PenInHand - Musings on the Hobby

The Story Of The 2nd Generation PFM

by Jim Mamoulides, March 31, 2003

In late February, 1967, according to the Article "The PFM That Almost Was" in the October, 1977 Sheaffer's Review, an urgent meeting was held between the marketing and design departments at Sheaffer in Fort Madison, Iowa. Pressure was mounting from Textron, the new owners that had acquired Sheaffer in 1966, to revamp the pen lines to something more "hip" and "with the times," those times being the psychedelic Sixties. The Snorkels and Touchdowns were too stodgy and "businessman" in their styling. Textron wanted a new line that would attract the new generation coming up. The only line they really liked was the Lady Sheaffer, and they asked the marketing and design teams to look at that line for ideas, but also to look at modern pop culture.


For most of the assembled team, lifers who came through the ranks at the family owned company that always had a Sheaffer at the helm, this was the last opportunity to maintain the legacy, even if it meant treading on some family heirlooms. The biggest fear in the room was that Textron would capitulate to the tide of throwaway BICs flooding the market and completely abandon Sheaffer's fountain pen roots. They had until the end of March to come up with ideas that would dazzle the new execs and at the same time, they felt, save the company they all loved and grew up with.

Lots of ideas were tossed around. Completely new designs were sketched out on charts and blackboards. Old favorites were dredged up in a 1960s retro thinking. The meeting lasted two days and the team thought they could pitch a completely new line that that incorporated fountain pen, ballpoint, and pencil in a new and hip package that would wow the Textron execs and preserve the existing base business, and frankly, keep the company from being turned into a cheap ballpoint factory.


The team leader, Ellis Newbury, a twenty-five year Sheaffer veteran, telephoned the Textron General Manager for Sheaffer, William Grimes, and told him the team was ready to present.

Bad News

Grimes told Newbury some bad news. The new line can't involve any retooling. Textron is not ready to spend any new money on Sheaffer on anything that does not have an immediate return. Newbury and the team would have to show that the new line could be made using existing tooling and inventory. Grimes then said that he had been in reviews with the financial and sales managers and noticed a severe drop off in sales across all lines except the inexpensive ballpoints, with "some life" showing in cartridge pens. The due date for the presentation had not changed and Grimes told Newbury that he and his management team would be meeting in Fort Madison to review the proposal and expected to see working prototypes!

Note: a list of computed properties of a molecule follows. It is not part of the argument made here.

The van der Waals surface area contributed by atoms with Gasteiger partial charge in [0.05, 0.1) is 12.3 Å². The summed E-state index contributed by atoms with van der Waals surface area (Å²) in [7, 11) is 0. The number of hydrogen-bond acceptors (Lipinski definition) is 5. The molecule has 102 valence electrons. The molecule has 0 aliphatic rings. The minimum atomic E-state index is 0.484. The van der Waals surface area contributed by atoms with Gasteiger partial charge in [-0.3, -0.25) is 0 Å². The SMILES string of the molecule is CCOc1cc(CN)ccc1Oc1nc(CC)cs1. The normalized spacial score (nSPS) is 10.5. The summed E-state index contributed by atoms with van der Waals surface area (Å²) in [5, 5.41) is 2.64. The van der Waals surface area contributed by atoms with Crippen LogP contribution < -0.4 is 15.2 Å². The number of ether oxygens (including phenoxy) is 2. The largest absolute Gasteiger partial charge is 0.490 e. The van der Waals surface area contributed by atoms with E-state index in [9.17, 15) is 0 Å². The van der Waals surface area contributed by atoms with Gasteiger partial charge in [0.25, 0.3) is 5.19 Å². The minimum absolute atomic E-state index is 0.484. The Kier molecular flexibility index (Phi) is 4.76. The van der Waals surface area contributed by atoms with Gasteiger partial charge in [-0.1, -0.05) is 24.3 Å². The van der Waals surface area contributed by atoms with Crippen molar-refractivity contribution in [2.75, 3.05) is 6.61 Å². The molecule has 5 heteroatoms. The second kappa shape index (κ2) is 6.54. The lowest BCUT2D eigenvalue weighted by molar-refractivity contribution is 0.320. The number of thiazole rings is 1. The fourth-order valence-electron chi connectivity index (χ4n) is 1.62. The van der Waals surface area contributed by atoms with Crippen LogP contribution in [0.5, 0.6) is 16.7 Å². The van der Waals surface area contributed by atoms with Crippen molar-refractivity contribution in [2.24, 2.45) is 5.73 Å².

No money and declining sales of the premier line products was not what Ellis Newbury needed to hear. He clearly felt as if "the company's fountain pen legacy was square on his shoulders." He returned to the team and said, "We have to come up with something creative or I fear we'll all be designing throwaway ballpoints this time next year."

Back To Work!

The team went straight to work, throwing out all they had done. The new line would have to be a dress-up of what was in inventory today and they only had four weeks!


Several collectors and Sheaffer employees I spoke to credit Wallace Beamer, one of the marketing managers, with coming up with the winning idea: dressing up the PFM.

The team contacted suppliers, specifically asking for bright, wild color, or exotic patterned rod stock. The idea was to turn some new barrels for the PFM, and eventually the Imperial, and make them so the customer could swap different barrels on the pen, "to suit the mood." Everyone on the team thought the idea was great and green-lighted prototypes to be presented.

The Stage Is Set!

The meeting was set for March 31, but weather delayed the flights of members of the Textron team, so the meeting was postponed one day so everyone could be at the unveiling of the new updated pen line. Ellis Newbury said, "We were actually disappointed in the delay because we thought we had a hit and really wanted to present it!" The team thought the new design would have the double effect of rekindling interest in high line fountain pens and achieve that without the cost of tooling up for a new manufacturing program. More sales and immediate return on investment!

The day arrived and the team assembled at 9am for the presentation. The conference room had been set up with two large tables in the front with drapes hiding easels and presentation boxes. After some small talk, Ellis Newbury stood up, thanked everyone for coming, and said he felt really strongly that the team had a hit in the vein of the original Jade flat-top and Balance. Before the new product was to be unveiled, he turned the floor over to William Grimes to restate the team's objectives and introduce the Textron team.

After the preliminaries, Newbury had the lights dimmed and walked up to the front of the room. Without saying a word, he nodded to an assistant, who pulled a cord, dropping the drapes. On each of the easels was a large white mounted poster with large, bold black block letters with the phrase printed so all could clearly see:



Hope you enjoyed this entirely fictional story! And by the way, the snakeskin PFM in this article is a real, functioning PFM...

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